Puffin (Fratercula arctica)
The colourful Puffin (Fratercula arctica) belongs to the Auk family. The Puffin spends much of the time at sea and is best seen during the breeding season. Known as “sea parotts” and “clowns of the sea” Puffins arrive at colonies for breeding from around beginning of April to end of July.
Puffins breed in colonies around our coast where they nest in burrows, usually laying a single egg. The best time to view Puffins is around mid July when the puffling is being fed sand eels prior to leaving the burrow.
Puffins can be seen in many locations around the Scottish coast and Islands.
Here we have put together a Gallery of Puffin images from around Scotland. Including images from Noss and Sumburgh on the Shetlands and the Isle of May.
Where to see puffins in Scotland
St Kilda holds the largest UK colony of Puffins. With around 25% of the UK population St Kilda is home to around 270,000 sea birds during the breeding season.
Outside St Kilda the largest breeding colonies are found in the Shetland Isles. Here ‘Tammie Norries’ as they are known locally can be seen in large numbers at the following locations:
- Sumburgh Head, Shetland Islands
- Hermaness, Unst, Shetland Isles
- Noss, Shetland Islands
- Foula, Shetland Isles
- Fair Isle
Puffins can also be seen in smaller numbers around other Shetland locations including Fetlar, Out Skerries and Burravoe on Yell. If travelling to the far north or St Kilda is out of the question Puffins can be found on the Isle of May in the Forth estuary. Other notable Puffin Colonies around Scotland include the Shiant Isles, Handa and Treshnish Isles.
Best places to see puffins
So where is the best place in Scotland to see Puffins? I would think St Kilda, but unfortunately not managed to get there yet. Twice we have booked trips only to be cancelled by bad weather. Hoping to correct this soon. Of the places we have visited Sumburgh, Noss and Hermaness would be in our first choices. Each of these locations has something special to offer.
Sumburgh is probably unique in that you can see birds within a few yards of the car park. There are a number of other special qualities about the area. How many locations do you know where cars are stopped on the road to allow a plane to take off? At nearby Sumburgh airport this is a daily occurence. Sumburgh Head is also home to the first lighthouse to be built in the Shetland Isles. The lighthouse is a category A listed building designed by Robert Stevenson and built in 1821. The recently completed Sumburgh Head project has restored the lighthouse and developed the area into a major visitor centre. The Puffins here can be seen on the cliff tops around the lighthouse and centre and appear to be effected very little by the constant traffic of visitors. Best time to see the Puffins is still however earlier morning or evening outside opening hours (10:00 – 16:00).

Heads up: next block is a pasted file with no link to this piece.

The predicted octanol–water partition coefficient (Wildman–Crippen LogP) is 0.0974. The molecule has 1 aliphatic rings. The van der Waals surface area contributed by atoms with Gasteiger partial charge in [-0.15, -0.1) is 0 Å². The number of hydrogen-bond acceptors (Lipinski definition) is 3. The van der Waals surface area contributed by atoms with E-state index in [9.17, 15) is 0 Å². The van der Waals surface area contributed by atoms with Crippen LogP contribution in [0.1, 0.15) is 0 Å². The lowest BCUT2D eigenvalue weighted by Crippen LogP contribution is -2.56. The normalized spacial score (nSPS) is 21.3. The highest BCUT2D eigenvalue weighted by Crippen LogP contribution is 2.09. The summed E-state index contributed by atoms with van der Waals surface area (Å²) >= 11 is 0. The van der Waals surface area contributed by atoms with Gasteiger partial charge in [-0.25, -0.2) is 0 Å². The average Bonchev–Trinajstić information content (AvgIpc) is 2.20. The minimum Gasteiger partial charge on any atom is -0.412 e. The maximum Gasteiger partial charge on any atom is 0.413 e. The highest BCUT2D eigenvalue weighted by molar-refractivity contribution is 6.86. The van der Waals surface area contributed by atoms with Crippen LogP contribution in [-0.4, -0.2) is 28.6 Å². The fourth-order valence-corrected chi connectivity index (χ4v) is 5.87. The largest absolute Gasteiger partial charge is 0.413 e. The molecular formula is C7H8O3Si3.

Sumburgh Head World War 2
Sumburgh played a significant role during the 2nd World War. The Sumburgh Head lighthouse, from 1939, being the location of one of Britains naval and air defence radar stations. During World War 2 the North Sea was the favoured route to the Atlantic for enemy shipping and submarines. The radar station at Sumburgh played a crucial role in detecting enemy naval and air presence in the area.
On April 8th 1940, the evening of the German invasion of Norway, 60 Luftwaffe bombers took off from Germany. Their target being destruction of the British home fleet at Scapa Flow. The raid was detected by Sub-Lieutenant George Clifford Evans who was based at the Sumburgh radar station 100 miles north of Scapa Flow. This allowed an advanced warning to be raised and the raid was repelled.
You can find out more about Sumbugh Head and it’s history at http://www.sumburghhead.com/.
Noss was declared a national Nature Reserve in 1955 and could be described as being strictly for the birds. The island is reached from Bressay by a small inflatable operated by the warden during the summer season (late April – late August) except Monday and Thursdays.
Noss is a small Island of about 313 hectares. In spite of the small size the island holds a diverse population of sea birds, Guillemots being the most common.
The list of species is impressive and includes:
- Black Guillemot
- Great Black Backed Gull
- Herring Gull
- Great Skua (Bonxie)
- Arctic Skua (now rare on Noss)
It is the range of birds in such a small area and the close access to many of these birds which makes Noss special. A trek round the coast of Noss is a relatively easy walk although the climb to the 180 metre Noup is fairly steep in places. Working round the coast the shore and cliff face changes rising towards the Noup creating a variety of suitable homes for the different sea birds. Inland much of the landscape is moorland covered in heather creating an ideal environment for the Bonxie.
Hermaness on Unst is a National Nature Reserve and a land of contrast. The cliffs around Hermaness provide homes to around 110, 000 sea birds while inland the moorland provides a landscape containing a variety of plant life. This moorland is home to Red-throated Diver, Plover, Snipe, Dunlin, Arctic Skua. The moorland is also the land of the Bonxie (Great Skua) for this is one of the largest colonies in the world with an estimated 650 breeding pairs.
To see Puffins at Hermaness you follow the trail over the moorland to the cliffs. The walk from the car park at Hermaness over the barren moorland reveals a land of contrast. The trail reveals no evidence of what lies beyond. Suddenly, like a theatre curtain being opened, you arrive at the cliff tops and the magic sounds and sights of the various seabirds is unveiled.
The Puffins here nest at different levels on the cliff sides, but some are very accessible at the cliff tops. Hermaness is also one of the best places to see and get close to Gannets.